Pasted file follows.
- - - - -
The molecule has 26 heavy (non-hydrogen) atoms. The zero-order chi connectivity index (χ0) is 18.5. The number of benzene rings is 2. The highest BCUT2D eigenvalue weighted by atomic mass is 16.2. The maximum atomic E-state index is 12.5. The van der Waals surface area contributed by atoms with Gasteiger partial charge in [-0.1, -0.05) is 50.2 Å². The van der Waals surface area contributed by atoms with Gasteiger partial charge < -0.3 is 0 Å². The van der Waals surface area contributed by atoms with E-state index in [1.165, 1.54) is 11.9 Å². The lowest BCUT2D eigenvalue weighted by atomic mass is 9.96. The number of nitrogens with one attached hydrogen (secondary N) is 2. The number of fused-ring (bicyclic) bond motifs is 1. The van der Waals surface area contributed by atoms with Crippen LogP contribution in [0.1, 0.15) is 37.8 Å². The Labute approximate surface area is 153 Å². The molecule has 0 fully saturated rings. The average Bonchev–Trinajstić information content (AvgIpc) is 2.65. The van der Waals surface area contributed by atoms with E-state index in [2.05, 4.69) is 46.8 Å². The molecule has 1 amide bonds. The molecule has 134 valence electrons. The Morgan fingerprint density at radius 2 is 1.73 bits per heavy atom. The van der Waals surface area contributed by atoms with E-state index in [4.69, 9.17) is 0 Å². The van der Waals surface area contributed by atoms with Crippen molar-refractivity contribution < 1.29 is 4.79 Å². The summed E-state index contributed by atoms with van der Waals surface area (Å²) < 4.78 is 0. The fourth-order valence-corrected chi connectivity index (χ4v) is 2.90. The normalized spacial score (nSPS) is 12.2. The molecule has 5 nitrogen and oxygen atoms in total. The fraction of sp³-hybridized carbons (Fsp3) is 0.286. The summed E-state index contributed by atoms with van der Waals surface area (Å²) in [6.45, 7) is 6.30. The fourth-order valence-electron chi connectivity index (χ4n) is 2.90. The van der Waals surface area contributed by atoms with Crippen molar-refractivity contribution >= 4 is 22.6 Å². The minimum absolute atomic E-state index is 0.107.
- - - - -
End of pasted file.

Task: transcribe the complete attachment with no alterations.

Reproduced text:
The molecule has 26 heavy (non-hydrogen) atoms. The zero-order chi connectivity index (χ0) is 18.5. The number of benzene rings is 2. The highest BCUT2D eigenvalue weighted by atomic mass is 16.2. The maximum atomic E-state index is 12.5. The van der Waals surface area contributed by atoms with Gasteiger partial charge in [-0.1, -0.05) is 50.2 Å². The van der Waals surface area contributed by atoms with Gasteiger partial charge < -0.3 is 0 Å². The van der Waals surface area contributed by atoms with E-state index in [1.165, 1.54) is 11.9 Å². The lowest BCUT2D eigenvalue weighted by atomic mass is 9.96. The number of nitrogens with one attached hydrogen (secondary N) is 2. The number of fused-ring (bicyclic) bond motifs is 1. The van der Waals surface area contributed by atoms with Crippen LogP contribution in [0.1, 0.15) is 37.8 Å². The Labute approximate surface area is 153 Å². The molecule has 0 fully saturated rings. The average Bonchev–Trinajstić information content (AvgIpc) is 2.65. The van der Waals surface area contributed by atoms with E-state index in [2.05, 4.69) is 46.8 Å². The molecule has 1 amide bonds. The molecule has 134 valence electrons. The Morgan fingerprint density at radius 2 is 1.73 bits per heavy atom. The van der Waals surface area contributed by atoms with E-state index in [4.69, 9.17) is 0 Å². The van der Waals surface area contributed by atoms with Crippen molar-refractivity contribution < 1.29 is 4.79 Å². The summed E-state index contributed by atoms with van der Waals surface area (Å²) < 4.78 is 0. The fourth-order valence-corrected chi connectivity index (χ4v) is 2.90. The normalized spacial score (nSPS) is 12.2. The molecule has 5 nitrogen and oxygen atoms in total. The fraction of sp³-hybridized carbons (Fsp3) is 0.286. The summed E-state index contributed by atoms with van der Waals surface area (Å²) in [6.45, 7) is 6.30. The fourth-order valence-electron chi connectivity index (χ4n) is 2.90. The van der Waals surface area contributed by atoms with Crippen molar-refractivity contribution >= 4 is 22.6 Å². The minimum absolute atomic E-state index is 0.107.